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Burnishing blade
Hello people of kuta no mura!

I recently bought a katana for practising and for decoration. But blade is dirty and mat. So what is the best and easiest way to clean up this sword and make it shine? =) I am not sure how to do it, water doesnt seem to do nothing and I am not sure what kind of detergent I should use. Or what is best way to do it? Use detergents, or other?

What suggest you?

I am not sure is it iaito or a katana. Cutting edge isnt sharpened. I think it was cheap for anyways. 50€, not much for this I think. Can't get even iaito with that prize. It is made by Jiang's sword co.

Here is a picture of my sword. Quite bad quality picture, but it seems to be good quality.
http://i9.photobucket.com/albums/a60/ ... 0e7d6b8da757c9d4-orig.jpg

What do you think about it? At least it works fine for practising, and for that price think I won lottery. =)

Posted on: 2008/5/11 20:09
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Re: Burnishing blade
Frequent Visitor
2004/9/29 14:45
From Colorado
村民 :: Villager
Posts: 11
Hi There,

The sword you purchased appears to be one of the many inexpensive blades from China which, unfortunately, has a fairly low quality blade and mediocre fittings. Not being able to handle the sword itself I am only speculating. Depending on what is dirtying the blade (oil, glue, discoloration, rust?) there are a multitude of different methods you could use. I would first suggest water with some scouring powder (Ajax, Bon Ami, etc.) to see if that removes what is dirtying the blade. This should work even if the blade is chrome plated.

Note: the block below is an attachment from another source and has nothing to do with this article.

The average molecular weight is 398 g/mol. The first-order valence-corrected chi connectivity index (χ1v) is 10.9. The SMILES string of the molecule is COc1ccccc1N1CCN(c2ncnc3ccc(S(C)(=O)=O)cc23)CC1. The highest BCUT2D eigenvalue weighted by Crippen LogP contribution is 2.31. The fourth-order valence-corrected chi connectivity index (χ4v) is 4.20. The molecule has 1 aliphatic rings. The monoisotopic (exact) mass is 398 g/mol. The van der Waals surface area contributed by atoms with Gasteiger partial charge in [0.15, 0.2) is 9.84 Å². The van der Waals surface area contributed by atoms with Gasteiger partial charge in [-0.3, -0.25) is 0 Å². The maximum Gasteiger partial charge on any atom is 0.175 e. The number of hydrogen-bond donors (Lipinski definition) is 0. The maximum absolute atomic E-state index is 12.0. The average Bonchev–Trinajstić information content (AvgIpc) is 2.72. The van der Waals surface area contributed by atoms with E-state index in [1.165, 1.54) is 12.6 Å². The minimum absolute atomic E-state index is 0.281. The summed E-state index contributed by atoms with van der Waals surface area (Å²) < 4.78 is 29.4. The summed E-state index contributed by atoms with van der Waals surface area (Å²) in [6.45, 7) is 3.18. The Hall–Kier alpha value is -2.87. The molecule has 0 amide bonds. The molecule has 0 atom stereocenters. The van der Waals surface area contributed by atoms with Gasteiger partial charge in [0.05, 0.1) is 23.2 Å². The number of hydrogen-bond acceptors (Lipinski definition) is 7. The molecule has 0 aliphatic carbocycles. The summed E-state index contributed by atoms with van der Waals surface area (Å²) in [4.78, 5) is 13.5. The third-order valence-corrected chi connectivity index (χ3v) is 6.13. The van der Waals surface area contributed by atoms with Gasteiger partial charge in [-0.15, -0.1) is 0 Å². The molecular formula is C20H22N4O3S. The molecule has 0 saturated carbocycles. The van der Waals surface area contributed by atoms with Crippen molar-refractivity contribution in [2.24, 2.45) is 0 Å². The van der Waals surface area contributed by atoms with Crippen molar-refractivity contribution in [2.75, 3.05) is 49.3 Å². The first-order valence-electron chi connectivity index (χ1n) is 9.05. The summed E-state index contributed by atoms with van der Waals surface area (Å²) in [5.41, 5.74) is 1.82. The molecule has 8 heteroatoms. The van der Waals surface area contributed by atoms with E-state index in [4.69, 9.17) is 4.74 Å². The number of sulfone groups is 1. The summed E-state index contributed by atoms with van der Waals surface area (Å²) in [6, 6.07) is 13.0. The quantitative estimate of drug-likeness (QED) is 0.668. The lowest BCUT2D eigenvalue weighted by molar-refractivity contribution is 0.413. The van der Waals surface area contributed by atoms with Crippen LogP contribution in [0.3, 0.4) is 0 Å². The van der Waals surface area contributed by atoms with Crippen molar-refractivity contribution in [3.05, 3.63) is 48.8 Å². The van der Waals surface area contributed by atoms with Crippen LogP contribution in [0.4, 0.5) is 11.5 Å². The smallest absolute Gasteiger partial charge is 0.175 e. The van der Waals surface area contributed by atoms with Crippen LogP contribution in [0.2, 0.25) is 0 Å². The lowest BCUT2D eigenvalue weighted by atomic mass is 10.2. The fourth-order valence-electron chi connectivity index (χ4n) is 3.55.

If there is rust, then first use a VERY fine steel wool and see if that takes care of the problem. The only issue with any method where you use any kind of abrasive on steel is you have the potential to "remove" the shine and/or chrome. For just steel, the shine can be fixed by buffing the blade out if you have the equipment (and experience as buffing ANY blade is VERY dangerous). Another, more labor intensive option is to get some buffing compound from a hardware store and use it on a clean cloth and buff by hand. This takes a while but it will work. If the blade is chrome plated, then you run the risk of removing the chrome with this method. Chrome can only be replaced by electroplating it back on so that is out of most people's budgets (and experience).

If the blade is not sharpened, I would suggest you keep it this way and keep it as a practice sword. IF you choose to sharpen the blade, then do so carefully and I would be happy to give you some suggestions if/when you choose this route. Based on what you have said about the blade, and the pictures I saw, I don't suggest sharpening however, it would not be useful and the sharpened blade would not be useful for cutting anything other than VERY light materials.

If you have any questions, feel free to ask!

Posted on: 2008/5/12 23:56
John Hutchings
Northern Colorado Bujinkan
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